Colonial Discourse and the Suffering of Indian American Children Book Cover.webp

In this book, we analyze the psycho-social consequences faced by Indian American children after exposure to the school textbook discourse on Hinduism and ancient India. We demonstrate that there is an intimate connection—an almost exact correspondence—between James Mill’s colonial-racist discourse (Mill was the head of the British East India Company) and the current school textbook discourse. This racist discourse, camouflaged under the cover of political correctness, produces the same psychological impacts on Indian American children that racism typically causes: shame, inferiority, embarrassment, identity confusion, assimilation, and a phenomenon akin to racelessness, where children dissociate from the traditions and culture of their ancestors.

This book is the result of four years of rigorous research and academic peer-review, reflecting our ongoing commitment at Hindupedia to challenge the representation of Hindu Dharma within academia.

Thiru Idaichuram Sri Gnanapureeswarar

From Hindupedia, the Hindu Encyclopedia

By Saravanan Iyer


Thiru Idaichuram (திரு இடைச்சுரம்) is located about 60 kms from Chennai. It lies on the road connecting Chengalpattu and Thirupporur. Thiru Idaichuram can either be accessed from Thirupporur at about 18 kms or from Chengalpattu about 9 kms. There is an arch on the main road indicating the path to the temple. This village is presently called as Thiruvadisoolam. Thiru Idaichuram (Thiruvadisoolam) is a small village surrounded by many hills. This village has an ancient temple for Lord Shiva. The main deity here is Sri Gnanapureeswarar, also called as Idaichura Naadhar. Goddess here is Sri Govardhanaambigai.

As per the legend, Goddess Parvathi took the form of Kaamadhenu (cow) and came to this village. One day villagers here saw the cow pouring its milk by its own, on an ant hill. They dissolved the ant hill to find a beautiful Shiva Lingam inside. They installed the deity in the same place and formed this temple. As the cow poured milk by itself on God, the place came to be known as Thiru Idaichuram, and Goddess is called as Govardhanaambigai (In Sanskrit ‘Go’ means cow).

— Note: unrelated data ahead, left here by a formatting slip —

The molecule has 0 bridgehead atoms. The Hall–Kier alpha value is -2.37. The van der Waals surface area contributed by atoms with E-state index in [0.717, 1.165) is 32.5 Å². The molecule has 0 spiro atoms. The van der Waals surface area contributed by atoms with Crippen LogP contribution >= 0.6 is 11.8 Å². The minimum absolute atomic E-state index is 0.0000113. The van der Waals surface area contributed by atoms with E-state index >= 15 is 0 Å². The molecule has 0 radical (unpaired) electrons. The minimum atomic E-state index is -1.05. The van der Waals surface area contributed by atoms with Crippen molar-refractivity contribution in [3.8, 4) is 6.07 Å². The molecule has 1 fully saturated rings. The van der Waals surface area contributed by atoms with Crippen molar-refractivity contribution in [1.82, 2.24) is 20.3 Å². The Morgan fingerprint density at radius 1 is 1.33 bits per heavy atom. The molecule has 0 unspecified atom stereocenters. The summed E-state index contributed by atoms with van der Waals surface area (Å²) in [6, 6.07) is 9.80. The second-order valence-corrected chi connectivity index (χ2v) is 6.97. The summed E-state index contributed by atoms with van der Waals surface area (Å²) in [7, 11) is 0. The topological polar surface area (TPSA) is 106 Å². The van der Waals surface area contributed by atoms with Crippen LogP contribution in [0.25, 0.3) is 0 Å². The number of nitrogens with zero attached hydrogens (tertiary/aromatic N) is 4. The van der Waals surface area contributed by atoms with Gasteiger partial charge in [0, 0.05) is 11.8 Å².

It is also said that this place got its name as this village is surrounded by hills. In Thamizh, the place between hills is called “Churam”. This temple is one among the 275 Paadal Petra Sthalams. Thiru Gnana Sambandhar has sung praise on the Lord here. It is said that Thiru Gnana Sambandhar visited this village during morning hours. He took bath in a pond here and was resting on the banks of the pond. Lord Shiva appeared as a Yadhava (shepherd) and went to Him carrying food in a mud pot. Lord Shiva offered food to Sambandhar. Sambandhar politely refused and said that he will never take food before having dharshan of Lord Shiva, which was his everyday practice.

The Yadhava man told Sambandhar that there is a Shiva temple nearby and took him to this temple. Sambandhar followed the Yadhava and went inside the temple where the Yadhava vanished near the sanctum. Sambandhar overwhelmed by the mercy of God, sung in praise of Lord Shiva here. The pond in which Sambandhar took bath (pic above) is still seen in this village, a little away from the temple. The Lord here is also said to have been worshipped by an ancient sage called Gowthama Rishi. The temple looks too ancient amidst serene atmosphere surrounded by paddy fields. There is no Rajagopuram for this temple. The praakaarams are vast and have concrete pathways. The structure of this temple is unusual, looking like an old village house when viewed from outside. The temple is facing south.

There are beautiful stone pillared mandapams inside the temple. The ceiling is a bit lower and the whole mandapam allows limited sunlight. The interior structures are too good making us forget the present materialistic world. The main deity Sri Gnanapureeswarar is seen facing east from a small, beautiful sanctum. The deity is made of Maragatha (dark green) stone and hence called as Maragatha Lingam, which is not too visible to make out while having dharshan. It is said that the actual color and the glow of this Maragatha Lingam will clearly be visible when ‘Then Abishegam’ (Honey Abishegam) is performed to the deity.

The Goddess Sri Govardhanaambigai is seen facing south. One can have dharshan of both the God and Goddess by standing in the same place. Sri Vinayagar, Sri Dhakshinamurthy, Sri Sandigeswarar, Sri Durgai and Sri Brahma are seen around the sanctum. The outer Praakaaram is spread on a vast space having a small shrine for Vinayagar. Sri Valli Devasena Samedha Subramanyar has a shrine on the outer praakaaram. On the northern side there is a small shrine where another Shiva Lingam is seen in the name of Sri Brahmaandeswarar facing west. The Ambaal for Sri Brahmaandeswarar is called Sri Brahmaandeeswari located on the eastern side facing south.

The Nandhi is seen on the eastern praakaaram facing west toward the Lord. The Sthala Viruksham here is Vilvam, which is on the eastern part of the temple. There is also a shrine for Sri Surya Bhagavan. There is an ant hill and a Nandhi on the southern praakaaram. Outside the compound, on the eastern side there is the temple pond with ‘Alli flowers’ grown beautifully in it. This pond looks very natural without any steps or bathing ghat built to it. Thiru Idaichuram is surely a ‘feast to soul’ for temple lovers.